I was recently working in clinic on a Friday afternoon. I was on my last patient of the day, and it had been a particularly long clinic. I had big plans for the weekend and should have already finished. The gentleman entered the room, sat down, and we began the consultation. Because I was so behind, I went through everything a little quicker than I usually would, but still covering everything required. He answered all my questions and told me what he needed to. His problems did not seem overly serious, and he was otherwise quite healthy. We got to the examination, and I led him to sit over on the exam table. As I turned around to wash my hands, he said to me: “So Dr. Dhand, am I the only thing standing between you and the weekend?!” He said this in a somewhat jovial and friendly tone, definitely not in a derogatory way.
However, he was an intelligent man and must have known he was my last patient of the day. As he asked me that, it made me stop in my tracks and wonder whether he had sensed that I was rushing through things to get him out of the room as soon as possible (which to be honest, I knew I was a little bit). I answered something along the lines of: “Oh, ha, yes, my weekend is going to begin very soon!” Anyway, him saying that really made me think that I was perhaps dropping my professional guard in how I was handling him. After all, he had been waiting for a very long time to see me, and it wasn’t this patient’s fault that he had fallen to the last thing on a Friday. I decided that I would take a couple of deep breaths, slow down, and give him the full attention he deserved (and that I had given my first patient of the day). I deliberately went through the rest of the examination very slowly and then sat down with him again and made a conscious effort to address all concerns and answer any questions. I ended up spending a significant extra amount of time with him, actually more than I usually would! Who cares if my weekend started 20 minutes later.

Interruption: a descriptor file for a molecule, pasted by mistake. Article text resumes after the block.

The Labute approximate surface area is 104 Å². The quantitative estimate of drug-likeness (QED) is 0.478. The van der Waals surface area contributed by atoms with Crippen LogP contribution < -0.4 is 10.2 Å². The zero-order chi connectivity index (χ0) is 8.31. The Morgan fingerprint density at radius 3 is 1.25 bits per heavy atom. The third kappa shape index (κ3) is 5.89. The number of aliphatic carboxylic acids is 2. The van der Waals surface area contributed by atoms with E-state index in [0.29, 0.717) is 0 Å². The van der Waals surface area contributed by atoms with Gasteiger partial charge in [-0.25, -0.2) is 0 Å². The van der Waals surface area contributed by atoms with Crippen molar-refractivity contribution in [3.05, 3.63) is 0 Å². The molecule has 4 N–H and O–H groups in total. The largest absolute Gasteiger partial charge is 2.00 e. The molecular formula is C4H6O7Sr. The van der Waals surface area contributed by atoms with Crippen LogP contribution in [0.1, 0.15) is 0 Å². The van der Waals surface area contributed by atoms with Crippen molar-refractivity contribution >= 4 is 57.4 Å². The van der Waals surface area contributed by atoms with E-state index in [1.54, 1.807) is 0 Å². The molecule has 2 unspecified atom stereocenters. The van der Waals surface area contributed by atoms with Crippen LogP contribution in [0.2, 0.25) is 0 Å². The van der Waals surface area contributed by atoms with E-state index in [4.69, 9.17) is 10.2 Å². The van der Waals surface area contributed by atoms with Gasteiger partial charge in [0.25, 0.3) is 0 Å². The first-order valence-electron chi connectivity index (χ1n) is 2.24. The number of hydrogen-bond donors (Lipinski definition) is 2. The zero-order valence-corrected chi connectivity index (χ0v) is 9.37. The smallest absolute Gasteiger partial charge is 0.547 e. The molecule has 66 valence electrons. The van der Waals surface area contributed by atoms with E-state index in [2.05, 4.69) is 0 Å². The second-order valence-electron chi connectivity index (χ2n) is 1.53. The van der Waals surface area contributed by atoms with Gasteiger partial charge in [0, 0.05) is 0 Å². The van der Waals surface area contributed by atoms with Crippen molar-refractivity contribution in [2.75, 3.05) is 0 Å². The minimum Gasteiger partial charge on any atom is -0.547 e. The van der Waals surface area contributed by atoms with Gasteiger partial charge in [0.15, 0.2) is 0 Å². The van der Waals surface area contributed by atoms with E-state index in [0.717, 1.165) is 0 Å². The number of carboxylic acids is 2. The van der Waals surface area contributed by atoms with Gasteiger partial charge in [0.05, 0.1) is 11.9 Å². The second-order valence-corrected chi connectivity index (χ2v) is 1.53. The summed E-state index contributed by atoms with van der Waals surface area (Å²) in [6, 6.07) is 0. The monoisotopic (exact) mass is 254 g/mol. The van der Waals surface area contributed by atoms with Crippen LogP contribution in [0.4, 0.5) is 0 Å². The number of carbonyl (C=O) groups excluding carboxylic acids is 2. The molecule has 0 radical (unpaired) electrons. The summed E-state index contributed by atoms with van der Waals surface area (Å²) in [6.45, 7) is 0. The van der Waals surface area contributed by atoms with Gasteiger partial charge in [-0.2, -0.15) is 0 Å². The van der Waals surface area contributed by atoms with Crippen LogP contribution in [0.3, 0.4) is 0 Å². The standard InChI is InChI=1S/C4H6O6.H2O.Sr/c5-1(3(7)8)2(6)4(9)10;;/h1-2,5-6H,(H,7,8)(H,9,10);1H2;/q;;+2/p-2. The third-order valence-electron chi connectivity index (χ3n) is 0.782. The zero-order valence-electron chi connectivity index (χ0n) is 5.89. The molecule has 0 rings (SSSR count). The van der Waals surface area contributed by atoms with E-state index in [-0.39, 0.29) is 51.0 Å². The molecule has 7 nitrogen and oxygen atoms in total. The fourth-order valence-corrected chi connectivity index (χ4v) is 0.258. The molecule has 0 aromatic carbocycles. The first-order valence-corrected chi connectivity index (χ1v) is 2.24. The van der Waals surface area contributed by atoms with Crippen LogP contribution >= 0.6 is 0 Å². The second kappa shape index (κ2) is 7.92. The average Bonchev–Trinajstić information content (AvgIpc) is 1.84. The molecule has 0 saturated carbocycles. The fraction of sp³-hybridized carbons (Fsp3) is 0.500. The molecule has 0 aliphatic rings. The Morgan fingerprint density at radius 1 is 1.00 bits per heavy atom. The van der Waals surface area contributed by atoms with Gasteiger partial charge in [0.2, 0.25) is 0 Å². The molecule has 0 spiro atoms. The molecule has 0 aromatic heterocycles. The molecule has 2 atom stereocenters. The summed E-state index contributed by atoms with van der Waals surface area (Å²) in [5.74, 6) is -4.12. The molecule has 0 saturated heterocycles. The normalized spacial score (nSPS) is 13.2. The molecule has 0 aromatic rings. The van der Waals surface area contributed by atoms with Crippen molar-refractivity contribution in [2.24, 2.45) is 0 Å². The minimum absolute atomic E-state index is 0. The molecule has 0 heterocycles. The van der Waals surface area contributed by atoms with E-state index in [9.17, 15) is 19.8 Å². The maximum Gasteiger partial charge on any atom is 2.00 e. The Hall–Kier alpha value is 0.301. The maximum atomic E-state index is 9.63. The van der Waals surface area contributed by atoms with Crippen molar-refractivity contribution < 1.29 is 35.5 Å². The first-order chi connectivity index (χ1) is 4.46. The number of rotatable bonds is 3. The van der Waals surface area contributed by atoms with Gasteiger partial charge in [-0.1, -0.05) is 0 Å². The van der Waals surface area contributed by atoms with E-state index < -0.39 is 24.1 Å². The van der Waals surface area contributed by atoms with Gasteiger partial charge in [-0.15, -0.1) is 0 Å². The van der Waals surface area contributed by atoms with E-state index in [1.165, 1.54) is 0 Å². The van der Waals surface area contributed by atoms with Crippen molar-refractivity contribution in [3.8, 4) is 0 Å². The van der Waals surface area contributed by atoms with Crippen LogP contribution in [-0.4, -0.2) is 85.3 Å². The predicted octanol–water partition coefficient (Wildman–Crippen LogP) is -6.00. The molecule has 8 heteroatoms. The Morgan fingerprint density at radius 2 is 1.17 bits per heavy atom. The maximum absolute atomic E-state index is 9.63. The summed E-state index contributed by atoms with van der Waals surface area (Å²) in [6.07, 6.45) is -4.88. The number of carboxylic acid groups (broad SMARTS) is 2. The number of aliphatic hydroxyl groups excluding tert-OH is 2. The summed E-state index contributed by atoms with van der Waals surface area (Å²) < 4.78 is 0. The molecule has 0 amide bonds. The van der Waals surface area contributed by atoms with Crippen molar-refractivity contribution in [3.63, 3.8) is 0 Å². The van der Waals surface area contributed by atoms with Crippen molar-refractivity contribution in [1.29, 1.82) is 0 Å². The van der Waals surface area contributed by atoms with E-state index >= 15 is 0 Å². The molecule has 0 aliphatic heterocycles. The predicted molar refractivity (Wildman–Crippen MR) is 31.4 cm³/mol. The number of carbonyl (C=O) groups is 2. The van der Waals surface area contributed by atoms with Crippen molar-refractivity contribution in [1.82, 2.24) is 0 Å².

That interaction made me reflect on a couple of things. All doctors, including myself, are human. We need to get the job done and have lives outside of work — me just as much as anyone else. Ask any physician, and they will tell you that the practice of medicine is full of moments like the above. Where we know we can do better, take just a little bit extra time, and give someone a few minutes more attention. It’s so important to keep on remembering that every patient is unique and deserves our fullest consideration and very best care. Most doctors already hold themselves to very high professional standards (and sometimes that can be our downfall). We want to do well and have strong ethical and professional standards. So much is expected of us. Every interaction and all our words (not just with patients, but other staff around us) carry immense weight — even though we may not always realize it.
I’m sure no doctor ever wants their patient to palpably feel like they are in a hurry or their mind is somewhere else. And yes, maintaining that level of engagement and performance often involves personal sacrifices. In our unpredictable field, there’s really no way around that. No matter what hospital, clinic, health care system, or even country, we are in. You may be tired, hungry, worn down, or ready for a big weekend — but can never let your patients know it.
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